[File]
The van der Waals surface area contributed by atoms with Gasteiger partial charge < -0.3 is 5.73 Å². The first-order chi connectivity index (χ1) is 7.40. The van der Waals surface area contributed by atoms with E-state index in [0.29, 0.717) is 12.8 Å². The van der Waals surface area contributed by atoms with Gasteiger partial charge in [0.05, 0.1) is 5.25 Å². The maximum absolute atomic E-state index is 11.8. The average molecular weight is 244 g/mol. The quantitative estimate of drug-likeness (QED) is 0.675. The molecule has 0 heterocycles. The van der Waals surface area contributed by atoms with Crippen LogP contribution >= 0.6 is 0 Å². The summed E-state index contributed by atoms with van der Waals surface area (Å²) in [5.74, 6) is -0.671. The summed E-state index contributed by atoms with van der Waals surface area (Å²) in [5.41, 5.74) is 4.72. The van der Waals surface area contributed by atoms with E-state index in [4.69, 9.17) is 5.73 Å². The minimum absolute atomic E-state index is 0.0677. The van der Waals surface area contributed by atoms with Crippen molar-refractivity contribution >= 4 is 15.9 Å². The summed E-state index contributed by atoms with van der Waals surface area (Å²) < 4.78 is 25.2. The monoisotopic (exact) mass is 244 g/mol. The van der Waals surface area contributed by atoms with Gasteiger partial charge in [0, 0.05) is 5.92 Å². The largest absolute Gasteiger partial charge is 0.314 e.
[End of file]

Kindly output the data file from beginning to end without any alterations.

The van der Waals surface area contributed by atoms with Gasteiger partial charge < -0.3 is 5.73 Å². The first-order chi connectivity index (χ1) is 7.40. The van der Waals surface area contributed by atoms with E-state index in [0.29, 0.717) is 12.8 Å². The van der Waals surface area contributed by atoms with Gasteiger partial charge in [0.05, 0.1) is 5.25 Å². The maximum absolute atomic E-state index is 11.8. The average molecular weight is 244 g/mol. The quantitative estimate of drug-likeness (QED) is 0.675. The molecule has 0 heterocycles. The van der Waals surface area contributed by atoms with Crippen LogP contribution >= 0.6 is 0 Å². The summed E-state index contributed by atoms with van der Waals surface area (Å²) in [5.74, 6) is -0.671. The summed E-state index contributed by atoms with van der Waals surface area (Å²) in [5.41, 5.74) is 4.72. The van der Waals surface area contributed by atoms with E-state index in [4.69, 9.17) is 5.73 Å². The minimum absolute atomic E-state index is 0.0677. The van der Waals surface area contributed by atoms with Crippen molar-refractivity contribution >= 4 is 15.9 Å². The summed E-state index contributed by atoms with van der Waals surface area (Å²) < 4.78 is 25.2. The monoisotopic (exact) mass is 244 g/mol. The van der Waals surface area contributed by atoms with Gasteiger partial charge in [0, 0.05) is 5.92 Å². The largest absolute Gasteiger partial charge is 0.314 e.